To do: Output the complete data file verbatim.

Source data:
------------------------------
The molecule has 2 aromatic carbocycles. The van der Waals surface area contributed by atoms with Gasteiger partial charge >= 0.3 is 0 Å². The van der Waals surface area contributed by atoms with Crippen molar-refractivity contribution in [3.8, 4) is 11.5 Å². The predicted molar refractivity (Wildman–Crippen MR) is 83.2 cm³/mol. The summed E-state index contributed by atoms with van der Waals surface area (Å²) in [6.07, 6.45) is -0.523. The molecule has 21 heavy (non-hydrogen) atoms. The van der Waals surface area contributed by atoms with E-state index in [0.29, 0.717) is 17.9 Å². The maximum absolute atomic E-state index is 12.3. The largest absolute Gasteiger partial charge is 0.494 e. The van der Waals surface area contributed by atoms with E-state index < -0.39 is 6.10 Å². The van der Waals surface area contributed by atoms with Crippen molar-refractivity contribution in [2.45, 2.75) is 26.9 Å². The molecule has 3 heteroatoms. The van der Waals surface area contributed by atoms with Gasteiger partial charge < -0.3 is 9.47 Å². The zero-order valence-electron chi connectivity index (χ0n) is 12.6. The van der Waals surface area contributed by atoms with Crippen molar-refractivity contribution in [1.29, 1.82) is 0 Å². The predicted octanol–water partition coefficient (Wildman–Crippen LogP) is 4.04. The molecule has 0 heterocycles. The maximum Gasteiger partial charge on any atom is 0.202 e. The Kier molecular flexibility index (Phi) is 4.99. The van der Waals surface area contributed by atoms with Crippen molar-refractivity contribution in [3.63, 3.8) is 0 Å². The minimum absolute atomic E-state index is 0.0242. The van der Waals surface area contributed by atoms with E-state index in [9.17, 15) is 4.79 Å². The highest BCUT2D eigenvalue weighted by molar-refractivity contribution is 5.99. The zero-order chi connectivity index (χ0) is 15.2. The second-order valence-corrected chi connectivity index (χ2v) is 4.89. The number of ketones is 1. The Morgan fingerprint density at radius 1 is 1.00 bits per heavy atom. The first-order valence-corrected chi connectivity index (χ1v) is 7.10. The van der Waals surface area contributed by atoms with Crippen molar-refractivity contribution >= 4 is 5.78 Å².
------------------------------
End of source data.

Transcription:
The molecule has 2 aromatic carbocycles. The van der Waals surface area contributed by atoms with Gasteiger partial charge >= 0.3 is 0 Å². The van der Waals surface area contributed by atoms with Crippen molar-refractivity contribution in [3.8, 4) is 11.5 Å². The predicted molar refractivity (Wildman–Crippen MR) is 83.2 cm³/mol. The summed E-state index contributed by atoms with van der Waals surface area (Å²) in [6.07, 6.45) is -0.523. The molecule has 21 heavy (non-hydrogen) atoms. The van der Waals surface area contributed by atoms with E-state index in [0.29, 0.717) is 17.9 Å². The maximum absolute atomic E-state index is 12.3. The largest absolute Gasteiger partial charge is 0.494 e. The van der Waals surface area contributed by atoms with E-state index < -0.39 is 6.10 Å². The van der Waals surface area contributed by atoms with Crippen molar-refractivity contribution in [2.45, 2.75) is 26.9 Å². The molecule has 3 heteroatoms. The van der Waals surface area contributed by atoms with Gasteiger partial charge < -0.3 is 9.47 Å². The zero-order valence-electron chi connectivity index (χ0n) is 12.6. The van der Waals surface area contributed by atoms with Crippen molar-refractivity contribution in [1.29, 1.82) is 0 Å². The predicted octanol–water partition coefficient (Wildman–Crippen LogP) is 4.04. The molecule has 0 heterocycles. The maximum Gasteiger partial charge on any atom is 0.202 e. The Kier molecular flexibility index (Phi) is 4.99. The van der Waals surface area contributed by atoms with Crippen molar-refractivity contribution in [3.63, 3.8) is 0 Å². The minimum absolute atomic E-state index is 0.0242. The van der Waals surface area contributed by atoms with E-state index in [9.17, 15) is 4.79 Å². The highest BCUT2D eigenvalue weighted by molar-refractivity contribution is 5.99. The zero-order chi connectivity index (χ0) is 15.2. The second-order valence-corrected chi connectivity index (χ2v) is 4.89. The number of ketones is 1. The Morgan fingerprint density at radius 1 is 1.00 bits per heavy atom. The first-order valence-corrected chi connectivity index (χ1v) is 7.10. The van der Waals surface area contributed by atoms with Crippen molar-refractivity contribution >= 4 is 5.78 Å².